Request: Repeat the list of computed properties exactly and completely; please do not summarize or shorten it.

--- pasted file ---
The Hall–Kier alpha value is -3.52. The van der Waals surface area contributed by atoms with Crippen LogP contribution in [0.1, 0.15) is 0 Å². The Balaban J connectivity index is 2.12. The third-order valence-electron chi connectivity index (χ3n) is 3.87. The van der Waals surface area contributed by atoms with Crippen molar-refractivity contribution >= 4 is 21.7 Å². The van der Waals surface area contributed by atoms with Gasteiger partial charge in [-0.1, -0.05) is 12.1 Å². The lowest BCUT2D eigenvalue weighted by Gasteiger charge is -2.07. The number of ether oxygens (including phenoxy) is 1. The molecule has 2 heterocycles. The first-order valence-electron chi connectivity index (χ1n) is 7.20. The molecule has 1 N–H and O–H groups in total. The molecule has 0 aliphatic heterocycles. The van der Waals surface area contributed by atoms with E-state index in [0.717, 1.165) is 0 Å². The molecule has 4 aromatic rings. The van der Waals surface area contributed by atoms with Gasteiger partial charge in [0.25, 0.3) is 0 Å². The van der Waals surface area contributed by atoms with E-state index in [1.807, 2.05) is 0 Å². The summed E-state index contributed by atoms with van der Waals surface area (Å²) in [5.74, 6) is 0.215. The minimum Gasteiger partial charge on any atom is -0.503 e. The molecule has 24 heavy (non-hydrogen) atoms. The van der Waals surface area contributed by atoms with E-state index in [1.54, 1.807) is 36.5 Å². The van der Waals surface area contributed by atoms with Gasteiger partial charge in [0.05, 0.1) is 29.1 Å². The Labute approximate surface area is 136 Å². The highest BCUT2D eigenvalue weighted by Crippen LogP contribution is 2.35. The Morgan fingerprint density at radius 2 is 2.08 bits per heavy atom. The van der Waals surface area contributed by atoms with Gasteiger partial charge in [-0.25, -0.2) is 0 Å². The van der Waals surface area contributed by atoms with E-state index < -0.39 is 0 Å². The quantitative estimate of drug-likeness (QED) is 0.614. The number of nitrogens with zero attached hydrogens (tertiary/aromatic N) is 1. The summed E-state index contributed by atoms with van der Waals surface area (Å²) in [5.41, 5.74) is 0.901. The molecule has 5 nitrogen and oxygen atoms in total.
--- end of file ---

The Hall–Kier alpha value is -3.52. The van der Waals surface area contributed by atoms with Crippen LogP contribution in [0.1, 0.15) is 0 Å². The Balaban J connectivity index is 2.12. The third-order valence-electron chi connectivity index (χ3n) is 3.87. The van der Waals surface area contributed by atoms with Crippen molar-refractivity contribution >= 4 is 21.7 Å². The van der Waals surface area contributed by atoms with Gasteiger partial charge in [-0.1, -0.05) is 12.1 Å². The lowest BCUT2D eigenvalue weighted by Gasteiger charge is -2.07. The number of ether oxygens (including phenoxy) is 1. The molecule has 2 heterocycles. The first-order valence-electron chi connectivity index (χ1n) is 7.20. The molecule has 1 N–H and O–H groups in total. The molecule has 0 aliphatic heterocycles. The van der Waals surface area contributed by atoms with E-state index in [0.717, 1.165) is 0 Å². The molecule has 4 aromatic rings. The van der Waals surface area contributed by atoms with Gasteiger partial charge in [0.25, 0.3) is 0 Å². The van der Waals surface area contributed by atoms with E-state index in [1.807, 2.05) is 0 Å². The summed E-state index contributed by atoms with van der Waals surface area (Å²) in [5.74, 6) is 0.215. The minimum Gasteiger partial charge on any atom is -0.503 e. The molecule has 24 heavy (non-hydrogen) atoms. The van der Waals surface area contributed by atoms with E-state index in [1.54, 1.807) is 36.5 Å². The van der Waals surface area contributed by atoms with Gasteiger partial charge in [0.05, 0.1) is 29.1 Å². The Labute approximate surface area is 136 Å². The highest BCUT2D eigenvalue weighted by Crippen LogP contribution is 2.35. The Morgan fingerprint density at radius 2 is 2.08 bits per heavy atom. The van der Waals surface area contributed by atoms with Gasteiger partial charge in [-0.25, -0.2) is 0 Å². The van der Waals surface area contributed by atoms with E-state index < -0.39 is 0 Å². The quantitative estimate of drug-likeness (QED) is 0.614. The number of nitrogens with zero attached hydrogens (tertiary/aromatic N) is 1. The summed E-state index contributed by atoms with van der Waals surface area (Å²) in [5.41, 5.74) is 0.901. The molecule has 5 nitrogen and oxygen atoms in total.